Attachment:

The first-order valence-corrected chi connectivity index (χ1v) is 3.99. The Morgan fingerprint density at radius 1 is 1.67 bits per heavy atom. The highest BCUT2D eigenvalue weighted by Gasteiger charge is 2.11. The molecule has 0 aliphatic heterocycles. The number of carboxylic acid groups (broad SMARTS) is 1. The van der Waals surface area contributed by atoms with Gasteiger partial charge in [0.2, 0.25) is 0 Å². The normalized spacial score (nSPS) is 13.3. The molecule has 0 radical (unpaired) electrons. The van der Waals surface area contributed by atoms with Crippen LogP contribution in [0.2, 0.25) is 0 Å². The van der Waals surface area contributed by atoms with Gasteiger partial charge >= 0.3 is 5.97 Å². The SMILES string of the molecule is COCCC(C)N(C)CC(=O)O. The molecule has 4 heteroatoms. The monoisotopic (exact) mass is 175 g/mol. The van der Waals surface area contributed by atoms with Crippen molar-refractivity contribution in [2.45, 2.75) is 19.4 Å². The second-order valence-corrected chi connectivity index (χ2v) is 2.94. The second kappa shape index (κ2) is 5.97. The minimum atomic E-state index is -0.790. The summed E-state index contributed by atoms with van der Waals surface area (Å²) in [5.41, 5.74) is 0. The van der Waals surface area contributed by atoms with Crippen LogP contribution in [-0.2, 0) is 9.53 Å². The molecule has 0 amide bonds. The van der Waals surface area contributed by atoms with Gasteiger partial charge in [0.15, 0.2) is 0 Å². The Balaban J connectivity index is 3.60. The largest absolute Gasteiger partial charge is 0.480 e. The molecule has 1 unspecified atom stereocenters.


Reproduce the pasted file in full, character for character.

The first-order valence-corrected chi connectivity index (χ1v) is 3.99. The Morgan fingerprint density at radius 1 is 1.67 bits per heavy atom. The highest BCUT2D eigenvalue weighted by Gasteiger charge is 2.11. The molecule has 0 aliphatic heterocycles. The number of carboxylic acid groups (broad SMARTS) is 1. The van der Waals surface area contributed by atoms with Gasteiger partial charge in [0.2, 0.25) is 0 Å². The normalized spacial score (nSPS) is 13.3. The molecule has 0 radical (unpaired) electrons. The van der Waals surface area contributed by atoms with Crippen LogP contribution in [0.2, 0.25) is 0 Å². The van der Waals surface area contributed by atoms with Gasteiger partial charge >= 0.3 is 5.97 Å². The SMILES string of the molecule is COCCC(C)N(C)CC(=O)O. The molecule has 4 heteroatoms. The monoisotopic (exact) mass is 175 g/mol. The van der Waals surface area contributed by atoms with Crippen molar-refractivity contribution in [2.45, 2.75) is 19.4 Å². The second-order valence-corrected chi connectivity index (χ2v) is 2.94. The second kappa shape index (κ2) is 5.97. The minimum atomic E-state index is -0.790. The summed E-state index contributed by atoms with van der Waals surface area (Å²) in [5.41, 5.74) is 0. The van der Waals surface area contributed by atoms with Crippen LogP contribution in [-0.2, 0) is 9.53 Å². The molecule has 0 amide bonds. The van der Waals surface area contributed by atoms with Gasteiger partial charge in [0.15, 0.2) is 0 Å². The Balaban J connectivity index is 3.60. The largest absolute Gasteiger partial charge is 0.480 e. The molecule has 1 unspecified atom stereocenters.